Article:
eric andrews

Jen Adams

Last year, I trained for, and ran my first marathon, the Flying Pig in Cincinnati.  Since the Pig is in May, and I really, really hate treadmills, this meant a lot of long, cold, dark, lonely winter miles. Race day was amazing. I finished strong and beat my goal time. This, however, is the story of one of those small moments of mini-triumph along the long, hard road to race day. We all have them. We all need them. These are the moments that make it possible to go on and run another day.

I had been following Hal Higdon’s marathon training program, which was great so far. I had done some weekend long runs of significant length, but was now facing a mid-week longish run of nine miles. I am not sure what it was about the number 9, but that seemed like a big distance for mid-week (even though I had run eight miles the previous two weeks!)  It really got into my head. Nine miles on a Wednesday?  Nine freaking miles?

Previously, I had been heading home after work to do my mid-week runs, but this week I had decided to change it up. I was going to change at the office and run from work before heading home. I misappropriated some work time that morning to plan a route. Even though I had never run in this area before, I had driven around the area daily for years and definitely knew my way around. I hit upon a combination of right and left turns that put me back at my office at exactly nine miles. It was all set!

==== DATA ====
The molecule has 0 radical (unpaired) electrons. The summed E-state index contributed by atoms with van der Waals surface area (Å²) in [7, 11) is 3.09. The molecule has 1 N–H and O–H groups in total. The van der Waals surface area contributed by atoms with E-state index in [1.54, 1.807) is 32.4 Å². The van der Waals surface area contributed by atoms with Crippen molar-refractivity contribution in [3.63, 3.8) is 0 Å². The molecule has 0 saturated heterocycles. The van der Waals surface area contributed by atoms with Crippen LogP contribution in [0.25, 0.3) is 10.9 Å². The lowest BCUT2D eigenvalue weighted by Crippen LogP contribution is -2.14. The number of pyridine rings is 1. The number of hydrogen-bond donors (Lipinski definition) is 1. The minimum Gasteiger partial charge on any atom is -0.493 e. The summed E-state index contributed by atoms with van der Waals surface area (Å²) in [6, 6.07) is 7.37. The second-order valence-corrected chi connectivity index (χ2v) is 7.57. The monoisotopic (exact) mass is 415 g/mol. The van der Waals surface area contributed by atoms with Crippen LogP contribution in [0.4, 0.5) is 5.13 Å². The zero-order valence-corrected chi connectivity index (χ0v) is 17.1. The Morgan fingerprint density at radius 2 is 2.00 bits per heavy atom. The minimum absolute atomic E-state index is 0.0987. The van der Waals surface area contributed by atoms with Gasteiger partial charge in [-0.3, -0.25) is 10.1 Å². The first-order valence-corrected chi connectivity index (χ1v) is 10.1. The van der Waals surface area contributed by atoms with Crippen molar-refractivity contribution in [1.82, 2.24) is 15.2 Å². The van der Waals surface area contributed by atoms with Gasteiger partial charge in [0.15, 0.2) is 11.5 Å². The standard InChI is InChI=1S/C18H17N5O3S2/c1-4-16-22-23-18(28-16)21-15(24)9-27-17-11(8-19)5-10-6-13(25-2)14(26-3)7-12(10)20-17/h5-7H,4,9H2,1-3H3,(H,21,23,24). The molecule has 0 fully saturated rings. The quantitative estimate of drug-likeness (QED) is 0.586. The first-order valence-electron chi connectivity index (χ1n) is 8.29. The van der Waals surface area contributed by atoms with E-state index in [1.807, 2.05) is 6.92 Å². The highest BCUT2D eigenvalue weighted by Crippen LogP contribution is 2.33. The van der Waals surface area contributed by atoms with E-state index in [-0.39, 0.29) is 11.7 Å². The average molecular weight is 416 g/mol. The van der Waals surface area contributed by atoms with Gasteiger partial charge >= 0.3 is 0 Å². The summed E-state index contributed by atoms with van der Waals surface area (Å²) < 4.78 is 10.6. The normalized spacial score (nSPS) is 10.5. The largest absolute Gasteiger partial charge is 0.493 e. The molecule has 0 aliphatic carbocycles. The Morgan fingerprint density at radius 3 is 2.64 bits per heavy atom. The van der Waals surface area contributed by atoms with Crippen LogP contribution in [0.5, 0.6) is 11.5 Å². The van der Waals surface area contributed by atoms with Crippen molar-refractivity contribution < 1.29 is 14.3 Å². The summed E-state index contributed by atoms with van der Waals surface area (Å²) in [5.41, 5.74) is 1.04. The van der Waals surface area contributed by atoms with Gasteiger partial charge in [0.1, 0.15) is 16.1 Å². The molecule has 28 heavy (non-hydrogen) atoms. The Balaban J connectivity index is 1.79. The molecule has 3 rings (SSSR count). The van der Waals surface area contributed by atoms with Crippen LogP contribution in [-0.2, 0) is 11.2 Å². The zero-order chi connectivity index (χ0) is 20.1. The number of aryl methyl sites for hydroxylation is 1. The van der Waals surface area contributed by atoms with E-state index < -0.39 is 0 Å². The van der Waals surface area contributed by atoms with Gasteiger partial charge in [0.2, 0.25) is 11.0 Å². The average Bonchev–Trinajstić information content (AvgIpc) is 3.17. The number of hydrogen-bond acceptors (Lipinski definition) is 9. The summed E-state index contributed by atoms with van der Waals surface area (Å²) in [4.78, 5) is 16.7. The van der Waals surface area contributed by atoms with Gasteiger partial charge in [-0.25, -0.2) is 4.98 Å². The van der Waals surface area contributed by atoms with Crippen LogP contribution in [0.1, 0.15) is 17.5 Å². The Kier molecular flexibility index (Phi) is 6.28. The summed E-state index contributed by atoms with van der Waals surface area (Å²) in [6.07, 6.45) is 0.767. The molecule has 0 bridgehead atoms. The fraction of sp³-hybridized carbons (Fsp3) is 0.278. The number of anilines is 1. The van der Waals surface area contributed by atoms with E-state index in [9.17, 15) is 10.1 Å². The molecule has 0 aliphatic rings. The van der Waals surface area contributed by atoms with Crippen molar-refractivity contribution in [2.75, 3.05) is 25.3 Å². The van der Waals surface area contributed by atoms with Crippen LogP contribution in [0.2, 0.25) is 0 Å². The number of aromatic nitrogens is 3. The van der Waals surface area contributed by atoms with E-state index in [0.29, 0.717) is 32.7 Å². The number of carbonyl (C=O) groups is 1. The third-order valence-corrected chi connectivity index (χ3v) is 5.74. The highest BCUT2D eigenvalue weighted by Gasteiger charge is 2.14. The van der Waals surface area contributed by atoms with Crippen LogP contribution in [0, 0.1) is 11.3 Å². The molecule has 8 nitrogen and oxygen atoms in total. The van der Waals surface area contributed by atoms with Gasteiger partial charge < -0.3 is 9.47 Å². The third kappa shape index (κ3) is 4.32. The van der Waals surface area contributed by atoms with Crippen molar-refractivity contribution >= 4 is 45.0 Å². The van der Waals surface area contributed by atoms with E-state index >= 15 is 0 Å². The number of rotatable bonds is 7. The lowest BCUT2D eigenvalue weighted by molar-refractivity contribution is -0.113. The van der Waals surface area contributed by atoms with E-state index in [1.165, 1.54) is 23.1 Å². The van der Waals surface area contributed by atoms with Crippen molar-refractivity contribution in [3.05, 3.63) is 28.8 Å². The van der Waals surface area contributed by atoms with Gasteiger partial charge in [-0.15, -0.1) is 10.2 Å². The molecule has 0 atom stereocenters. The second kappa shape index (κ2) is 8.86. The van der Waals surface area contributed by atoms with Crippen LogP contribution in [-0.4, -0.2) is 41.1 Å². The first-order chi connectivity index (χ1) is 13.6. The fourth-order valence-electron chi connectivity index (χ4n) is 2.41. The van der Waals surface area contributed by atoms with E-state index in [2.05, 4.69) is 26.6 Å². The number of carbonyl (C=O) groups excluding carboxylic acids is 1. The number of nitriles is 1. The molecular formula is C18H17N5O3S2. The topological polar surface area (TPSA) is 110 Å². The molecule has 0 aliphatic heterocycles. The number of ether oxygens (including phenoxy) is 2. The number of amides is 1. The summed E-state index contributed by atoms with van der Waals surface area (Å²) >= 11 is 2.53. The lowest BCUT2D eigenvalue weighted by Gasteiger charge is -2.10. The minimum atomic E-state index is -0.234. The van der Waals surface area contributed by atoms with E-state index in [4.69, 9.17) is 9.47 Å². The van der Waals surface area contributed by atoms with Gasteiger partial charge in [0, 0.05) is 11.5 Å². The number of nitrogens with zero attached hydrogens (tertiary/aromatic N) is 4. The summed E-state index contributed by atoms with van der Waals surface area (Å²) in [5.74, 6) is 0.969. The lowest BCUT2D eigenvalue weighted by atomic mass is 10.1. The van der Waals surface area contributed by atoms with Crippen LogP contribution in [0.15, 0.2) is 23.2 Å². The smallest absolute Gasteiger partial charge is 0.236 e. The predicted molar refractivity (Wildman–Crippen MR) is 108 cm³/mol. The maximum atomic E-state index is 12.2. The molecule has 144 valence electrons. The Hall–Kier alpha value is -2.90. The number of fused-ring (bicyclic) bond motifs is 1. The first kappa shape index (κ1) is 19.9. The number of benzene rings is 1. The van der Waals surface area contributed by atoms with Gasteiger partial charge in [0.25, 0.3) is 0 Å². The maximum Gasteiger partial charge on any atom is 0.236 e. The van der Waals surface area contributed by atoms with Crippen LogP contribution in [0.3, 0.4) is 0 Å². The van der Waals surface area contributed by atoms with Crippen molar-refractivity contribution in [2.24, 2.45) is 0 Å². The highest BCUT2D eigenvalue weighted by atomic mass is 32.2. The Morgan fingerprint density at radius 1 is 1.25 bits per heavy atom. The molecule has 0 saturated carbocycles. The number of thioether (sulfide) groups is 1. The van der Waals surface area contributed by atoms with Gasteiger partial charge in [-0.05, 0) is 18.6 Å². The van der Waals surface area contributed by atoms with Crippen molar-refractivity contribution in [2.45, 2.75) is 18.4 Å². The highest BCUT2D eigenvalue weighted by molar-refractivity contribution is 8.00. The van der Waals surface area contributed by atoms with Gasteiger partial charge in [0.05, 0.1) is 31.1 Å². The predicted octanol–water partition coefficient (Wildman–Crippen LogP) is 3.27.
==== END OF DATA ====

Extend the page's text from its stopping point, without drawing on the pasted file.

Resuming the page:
After changing clothes, and stashing a towel and dry sweatshirt in my car, I headed out. Did I mention this was in the dead of winter?  It was very cold and very dark at 5:30. It had been cold seemingly forever, so even though the roads and sidewalks were clear, grassy areas and yards were still blanketed with snow from weeks before. The first part of my run was actually fun!  The air was crisp and clean. The muffling effect of the snow cover provided a peaceful quiet. I was carried along by the newness of my surroundings, seeing buildings and houses in a way that you simply don’t experience driving along at 35 mph. I always run with music, but wasn’t really paying much attention that night. In fact I had turned it down to a much lower volume than normal for me. Most of my running playlist was so familiar, it was just a pleasant backdrop to the scenery.